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Pagers Alert Deaf of Okla. Storms

July 2, 2001

OKLAHOMA CITY (AP) _ A pager system that relays storm warnings from the National Weather Service has been set up for Oklahoma’s largest concentration of deaf residents, officials announced Monday.

Albert Ashwood, the state’s top emergency official, said the program is believed to be the only one in the country that directly relays the alerts through pagers to people with hearing problems.

The pilot program was set up for 50 people in Sulphur, home of the Oklahoma School for the Deaf. It may expand statewide.

Vincent Wood, a deaf researcher at the National Severe Storms Laboratory in Norman, got the idea of using pagers to warn the deaf after tornadoes hit the state in May 1999, killing 44 people.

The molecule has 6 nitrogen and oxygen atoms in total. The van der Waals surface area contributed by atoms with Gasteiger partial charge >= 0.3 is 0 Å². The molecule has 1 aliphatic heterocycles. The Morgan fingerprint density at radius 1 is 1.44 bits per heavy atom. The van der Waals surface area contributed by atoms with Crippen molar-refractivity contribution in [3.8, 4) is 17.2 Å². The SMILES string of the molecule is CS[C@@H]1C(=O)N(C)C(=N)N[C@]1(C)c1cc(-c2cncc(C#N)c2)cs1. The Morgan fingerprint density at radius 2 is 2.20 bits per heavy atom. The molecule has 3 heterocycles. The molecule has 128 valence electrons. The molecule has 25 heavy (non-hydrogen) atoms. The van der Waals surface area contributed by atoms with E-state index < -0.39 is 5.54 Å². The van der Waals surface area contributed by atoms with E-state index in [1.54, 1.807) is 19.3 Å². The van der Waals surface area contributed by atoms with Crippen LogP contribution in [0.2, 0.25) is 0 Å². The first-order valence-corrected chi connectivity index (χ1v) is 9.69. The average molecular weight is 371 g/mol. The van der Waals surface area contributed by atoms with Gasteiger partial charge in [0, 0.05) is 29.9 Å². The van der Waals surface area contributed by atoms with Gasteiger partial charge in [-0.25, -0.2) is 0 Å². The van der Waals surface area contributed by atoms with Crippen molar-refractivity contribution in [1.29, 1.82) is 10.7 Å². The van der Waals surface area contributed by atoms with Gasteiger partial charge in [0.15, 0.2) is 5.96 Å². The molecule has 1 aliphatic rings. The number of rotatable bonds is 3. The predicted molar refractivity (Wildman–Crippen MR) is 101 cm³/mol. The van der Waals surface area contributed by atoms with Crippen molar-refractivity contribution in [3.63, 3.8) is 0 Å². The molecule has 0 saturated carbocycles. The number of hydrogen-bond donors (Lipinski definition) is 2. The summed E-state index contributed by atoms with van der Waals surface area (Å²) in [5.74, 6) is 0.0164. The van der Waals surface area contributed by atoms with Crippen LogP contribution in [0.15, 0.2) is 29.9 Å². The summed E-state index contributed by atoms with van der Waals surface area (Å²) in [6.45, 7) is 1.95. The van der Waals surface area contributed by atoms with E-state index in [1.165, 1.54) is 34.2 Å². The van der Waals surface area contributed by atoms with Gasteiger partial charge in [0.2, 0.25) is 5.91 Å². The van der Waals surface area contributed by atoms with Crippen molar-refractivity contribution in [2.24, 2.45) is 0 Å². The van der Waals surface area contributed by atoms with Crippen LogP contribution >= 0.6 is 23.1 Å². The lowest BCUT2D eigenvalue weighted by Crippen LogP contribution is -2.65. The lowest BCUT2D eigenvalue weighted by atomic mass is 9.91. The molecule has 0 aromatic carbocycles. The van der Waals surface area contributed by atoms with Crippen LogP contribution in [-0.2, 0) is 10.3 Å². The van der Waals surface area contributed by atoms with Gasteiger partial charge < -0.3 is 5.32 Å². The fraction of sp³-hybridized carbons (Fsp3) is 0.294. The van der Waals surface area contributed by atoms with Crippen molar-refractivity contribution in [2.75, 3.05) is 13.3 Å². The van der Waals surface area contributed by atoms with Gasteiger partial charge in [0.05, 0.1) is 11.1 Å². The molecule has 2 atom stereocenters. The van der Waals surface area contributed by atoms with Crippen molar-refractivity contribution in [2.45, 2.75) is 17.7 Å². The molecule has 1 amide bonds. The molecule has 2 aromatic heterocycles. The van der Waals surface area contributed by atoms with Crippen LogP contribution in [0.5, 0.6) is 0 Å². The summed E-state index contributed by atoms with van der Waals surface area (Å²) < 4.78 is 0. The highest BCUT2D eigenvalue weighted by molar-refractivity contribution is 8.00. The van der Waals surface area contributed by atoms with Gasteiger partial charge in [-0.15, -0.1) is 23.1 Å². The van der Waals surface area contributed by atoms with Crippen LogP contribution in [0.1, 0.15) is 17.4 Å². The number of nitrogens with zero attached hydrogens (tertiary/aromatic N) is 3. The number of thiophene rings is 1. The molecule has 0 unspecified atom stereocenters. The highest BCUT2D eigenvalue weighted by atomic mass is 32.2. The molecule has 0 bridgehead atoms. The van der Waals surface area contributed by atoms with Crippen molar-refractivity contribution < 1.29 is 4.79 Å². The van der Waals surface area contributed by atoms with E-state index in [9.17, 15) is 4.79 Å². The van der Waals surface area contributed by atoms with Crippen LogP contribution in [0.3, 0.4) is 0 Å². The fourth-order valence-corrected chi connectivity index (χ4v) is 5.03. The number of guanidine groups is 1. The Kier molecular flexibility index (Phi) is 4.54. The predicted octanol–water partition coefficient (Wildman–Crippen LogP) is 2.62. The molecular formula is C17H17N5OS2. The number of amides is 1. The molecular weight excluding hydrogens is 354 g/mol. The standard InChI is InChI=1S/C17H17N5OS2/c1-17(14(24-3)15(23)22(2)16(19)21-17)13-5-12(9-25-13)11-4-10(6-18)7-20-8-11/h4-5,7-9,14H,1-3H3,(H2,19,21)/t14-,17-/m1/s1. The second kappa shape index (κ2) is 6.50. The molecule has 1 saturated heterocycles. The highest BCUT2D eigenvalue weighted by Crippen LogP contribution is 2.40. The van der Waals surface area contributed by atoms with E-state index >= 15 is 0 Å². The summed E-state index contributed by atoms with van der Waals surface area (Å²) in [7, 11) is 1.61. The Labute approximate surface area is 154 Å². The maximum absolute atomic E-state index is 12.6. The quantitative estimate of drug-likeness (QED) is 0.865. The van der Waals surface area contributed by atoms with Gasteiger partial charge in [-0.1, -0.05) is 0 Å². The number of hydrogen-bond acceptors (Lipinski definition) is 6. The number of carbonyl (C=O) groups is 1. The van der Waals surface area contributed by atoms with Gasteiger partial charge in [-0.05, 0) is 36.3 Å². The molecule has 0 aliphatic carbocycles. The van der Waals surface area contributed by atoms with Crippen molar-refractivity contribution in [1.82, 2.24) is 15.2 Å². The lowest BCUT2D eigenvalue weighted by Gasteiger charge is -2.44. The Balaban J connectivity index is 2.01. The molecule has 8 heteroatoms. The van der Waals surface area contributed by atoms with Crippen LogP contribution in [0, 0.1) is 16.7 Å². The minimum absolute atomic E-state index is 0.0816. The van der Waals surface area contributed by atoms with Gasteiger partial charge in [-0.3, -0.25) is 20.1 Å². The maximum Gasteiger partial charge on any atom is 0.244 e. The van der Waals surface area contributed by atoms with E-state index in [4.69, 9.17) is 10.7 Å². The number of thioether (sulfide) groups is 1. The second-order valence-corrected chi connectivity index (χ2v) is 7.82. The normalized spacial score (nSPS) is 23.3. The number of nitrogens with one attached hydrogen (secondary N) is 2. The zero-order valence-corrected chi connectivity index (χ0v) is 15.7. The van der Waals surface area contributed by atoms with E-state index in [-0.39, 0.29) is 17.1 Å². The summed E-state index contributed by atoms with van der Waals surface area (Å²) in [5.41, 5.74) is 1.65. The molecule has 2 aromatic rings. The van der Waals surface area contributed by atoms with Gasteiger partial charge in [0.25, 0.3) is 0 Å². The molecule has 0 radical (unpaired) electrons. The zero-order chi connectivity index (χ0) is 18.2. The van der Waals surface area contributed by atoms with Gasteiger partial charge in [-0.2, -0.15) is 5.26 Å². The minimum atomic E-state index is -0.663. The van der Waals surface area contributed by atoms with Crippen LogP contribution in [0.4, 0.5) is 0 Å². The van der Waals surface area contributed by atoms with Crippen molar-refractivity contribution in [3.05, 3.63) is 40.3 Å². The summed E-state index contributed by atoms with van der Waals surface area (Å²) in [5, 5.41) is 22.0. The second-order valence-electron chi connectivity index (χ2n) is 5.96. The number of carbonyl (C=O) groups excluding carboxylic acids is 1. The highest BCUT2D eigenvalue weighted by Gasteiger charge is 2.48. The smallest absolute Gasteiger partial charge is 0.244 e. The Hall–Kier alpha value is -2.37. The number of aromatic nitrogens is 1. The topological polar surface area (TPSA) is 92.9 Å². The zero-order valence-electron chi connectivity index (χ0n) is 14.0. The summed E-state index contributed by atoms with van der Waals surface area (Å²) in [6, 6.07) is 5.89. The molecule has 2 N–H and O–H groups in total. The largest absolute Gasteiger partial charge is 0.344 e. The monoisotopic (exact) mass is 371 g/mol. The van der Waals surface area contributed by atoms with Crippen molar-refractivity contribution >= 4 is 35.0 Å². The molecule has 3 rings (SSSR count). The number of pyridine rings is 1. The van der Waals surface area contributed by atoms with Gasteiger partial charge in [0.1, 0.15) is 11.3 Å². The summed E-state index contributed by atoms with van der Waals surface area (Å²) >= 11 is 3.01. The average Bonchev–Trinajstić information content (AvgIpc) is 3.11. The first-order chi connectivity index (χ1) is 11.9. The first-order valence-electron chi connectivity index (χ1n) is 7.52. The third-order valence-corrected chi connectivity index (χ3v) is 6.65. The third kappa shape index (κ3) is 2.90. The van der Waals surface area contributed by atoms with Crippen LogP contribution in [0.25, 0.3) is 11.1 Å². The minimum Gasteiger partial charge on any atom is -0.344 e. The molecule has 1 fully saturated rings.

Wood conducted a nine-month survey and found 81 percent of deaf and hard-of-hearing people have experienced fear about being unprepared for weather emergencies.

After all, he said, the deaf can’t hear alerts on radio or television, nor can they hear sirens or noise from coming storms.

``This pilot program is a giant first step in getting the critical weather information to everybody,″ Lt. Gov. Mary Fallin said.

A pager system is already in place to alert government officials of potential weather disasters. Weather Affirmation, an Oklahoma company, supplied the software for the new project, and pagers are supplied by those using the service.

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